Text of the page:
The recruitment and spread of an arctic deciduous shrub: Sex or no sex?
The rapidity of recent warming in the Arctic has led to pronounced localized changes in vegetation, and experimental and observational studies have shown the expansion of shrubs to be strongly associated with this warming trend. Multiple biophysical mechanisms behind this expansion have been explored, but the biological means by which shrubs increase in cover on landscapes is poorly understood. Although these plants can increase in abundance through sexual recruitment as well as asexual growth and spread, the relative contribution of these two distinctive modes to the expansion of shrubs remains unknown. The primary goal of this study was to assess reproduction in the deciduous shrub Salix glauca (gray-leaf willow) along an 11 °C summer and -20 °C winter climatic gradient from coastal maritime to inland continental sites in West Greenland. We used microsatellite markers to genotype neighboring stems (ramets) to delineate genetically distinct individuals (genets) at scales relevant to shrub expansion in locations with apparent recent increases in shrub cover. We are thus able to infer the proportion of shrubs derived from clonal expansion versus sexual reproduction.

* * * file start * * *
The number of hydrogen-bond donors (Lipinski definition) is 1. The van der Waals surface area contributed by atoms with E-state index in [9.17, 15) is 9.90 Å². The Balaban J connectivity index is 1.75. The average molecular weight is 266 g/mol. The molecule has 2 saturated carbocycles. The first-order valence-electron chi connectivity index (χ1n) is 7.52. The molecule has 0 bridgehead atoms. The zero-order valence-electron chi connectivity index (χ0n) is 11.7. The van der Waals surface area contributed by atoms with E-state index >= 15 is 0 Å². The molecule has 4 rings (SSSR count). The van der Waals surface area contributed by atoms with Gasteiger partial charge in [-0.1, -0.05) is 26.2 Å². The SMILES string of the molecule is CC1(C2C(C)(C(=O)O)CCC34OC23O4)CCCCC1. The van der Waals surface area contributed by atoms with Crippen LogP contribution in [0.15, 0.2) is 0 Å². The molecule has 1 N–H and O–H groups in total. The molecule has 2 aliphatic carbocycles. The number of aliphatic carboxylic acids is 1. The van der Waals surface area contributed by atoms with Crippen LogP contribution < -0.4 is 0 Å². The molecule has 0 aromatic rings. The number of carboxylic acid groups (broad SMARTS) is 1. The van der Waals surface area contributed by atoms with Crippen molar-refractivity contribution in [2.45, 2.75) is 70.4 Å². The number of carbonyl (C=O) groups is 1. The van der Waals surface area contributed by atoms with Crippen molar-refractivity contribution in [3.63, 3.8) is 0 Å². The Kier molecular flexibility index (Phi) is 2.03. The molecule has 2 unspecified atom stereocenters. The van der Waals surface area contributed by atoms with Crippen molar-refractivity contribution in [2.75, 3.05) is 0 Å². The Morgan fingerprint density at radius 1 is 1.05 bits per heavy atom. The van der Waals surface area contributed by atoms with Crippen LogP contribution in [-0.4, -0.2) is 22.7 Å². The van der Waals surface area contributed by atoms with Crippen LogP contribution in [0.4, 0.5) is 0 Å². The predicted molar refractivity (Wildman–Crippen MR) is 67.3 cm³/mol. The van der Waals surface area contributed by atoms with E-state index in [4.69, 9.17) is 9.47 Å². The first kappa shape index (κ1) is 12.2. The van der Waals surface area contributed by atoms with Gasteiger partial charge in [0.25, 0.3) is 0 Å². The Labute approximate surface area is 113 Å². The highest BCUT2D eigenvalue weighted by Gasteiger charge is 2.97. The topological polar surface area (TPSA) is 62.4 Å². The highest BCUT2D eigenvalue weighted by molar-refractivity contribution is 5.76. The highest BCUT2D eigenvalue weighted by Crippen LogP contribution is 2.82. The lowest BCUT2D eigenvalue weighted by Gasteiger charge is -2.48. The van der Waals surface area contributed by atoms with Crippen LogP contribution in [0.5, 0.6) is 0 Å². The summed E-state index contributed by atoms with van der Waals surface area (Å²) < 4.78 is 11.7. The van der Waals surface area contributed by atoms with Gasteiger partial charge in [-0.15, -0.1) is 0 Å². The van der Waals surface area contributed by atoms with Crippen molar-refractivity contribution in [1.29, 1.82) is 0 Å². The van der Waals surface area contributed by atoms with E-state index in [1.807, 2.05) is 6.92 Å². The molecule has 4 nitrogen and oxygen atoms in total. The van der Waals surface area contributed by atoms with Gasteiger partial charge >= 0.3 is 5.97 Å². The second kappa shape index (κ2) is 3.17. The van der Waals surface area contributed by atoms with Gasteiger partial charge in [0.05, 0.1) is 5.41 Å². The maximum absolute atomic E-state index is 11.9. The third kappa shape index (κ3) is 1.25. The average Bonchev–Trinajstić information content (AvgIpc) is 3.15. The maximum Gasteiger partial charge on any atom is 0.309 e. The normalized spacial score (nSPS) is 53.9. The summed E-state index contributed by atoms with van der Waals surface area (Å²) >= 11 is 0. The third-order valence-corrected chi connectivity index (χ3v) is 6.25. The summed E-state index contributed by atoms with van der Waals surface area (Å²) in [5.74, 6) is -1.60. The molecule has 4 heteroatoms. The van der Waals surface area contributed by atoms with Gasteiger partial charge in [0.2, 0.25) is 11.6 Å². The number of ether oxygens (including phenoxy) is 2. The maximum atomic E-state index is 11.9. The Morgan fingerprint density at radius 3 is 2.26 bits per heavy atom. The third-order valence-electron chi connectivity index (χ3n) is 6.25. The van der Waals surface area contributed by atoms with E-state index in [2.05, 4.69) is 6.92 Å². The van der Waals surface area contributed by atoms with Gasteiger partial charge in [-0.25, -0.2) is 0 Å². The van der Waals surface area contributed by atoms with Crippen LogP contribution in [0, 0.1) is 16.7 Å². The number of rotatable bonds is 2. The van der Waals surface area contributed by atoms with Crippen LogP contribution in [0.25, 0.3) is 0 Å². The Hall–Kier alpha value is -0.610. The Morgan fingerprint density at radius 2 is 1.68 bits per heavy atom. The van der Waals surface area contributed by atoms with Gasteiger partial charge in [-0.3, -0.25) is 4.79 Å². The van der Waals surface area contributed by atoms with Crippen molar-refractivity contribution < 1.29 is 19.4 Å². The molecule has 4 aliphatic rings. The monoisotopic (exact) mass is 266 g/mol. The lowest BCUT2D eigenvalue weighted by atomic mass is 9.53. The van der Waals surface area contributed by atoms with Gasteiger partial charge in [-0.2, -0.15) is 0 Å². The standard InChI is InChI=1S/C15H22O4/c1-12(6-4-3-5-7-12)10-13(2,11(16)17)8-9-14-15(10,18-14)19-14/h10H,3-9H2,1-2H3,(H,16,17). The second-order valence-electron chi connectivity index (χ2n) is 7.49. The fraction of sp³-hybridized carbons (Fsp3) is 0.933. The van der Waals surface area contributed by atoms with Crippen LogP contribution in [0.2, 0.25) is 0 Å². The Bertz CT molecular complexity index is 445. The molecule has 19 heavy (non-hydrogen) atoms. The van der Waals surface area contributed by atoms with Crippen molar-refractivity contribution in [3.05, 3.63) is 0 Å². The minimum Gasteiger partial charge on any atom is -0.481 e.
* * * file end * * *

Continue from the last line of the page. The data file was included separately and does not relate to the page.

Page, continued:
Preliminary results suggest that there are numerous ramets that share identical alleles across this entire set of microsatellite loci at scales of two to several meters; however, these clonal plants represent the minority of individuals sampled across all study sites. Moreover, these results reveal that the proportion of ramets that represent the same genet is more than twice as high in sites at the maritime end of this environmental gradient. The more clonal maritime sites had 46% larger mean stem diameters than the most continental sites (10.04 mm vs. 6.90 mm) while only being 8% taller (30.97 cm vs. 28.58 cm). This suggests that these sites have either older ramets on average given similar constraints on plant height or clonal ramets exhibit greater secondary growth than sexually recruited ones. Additionally, a higher proportion of unrelated ramets in sites with continental climates would suggest that summer establishment is more limiting than winter survivorship for new sexual recruits. Results from this study are germane to which landscapes are likely to see an expansion of S. glauca populations as well as the genetic diversity of present and future populations.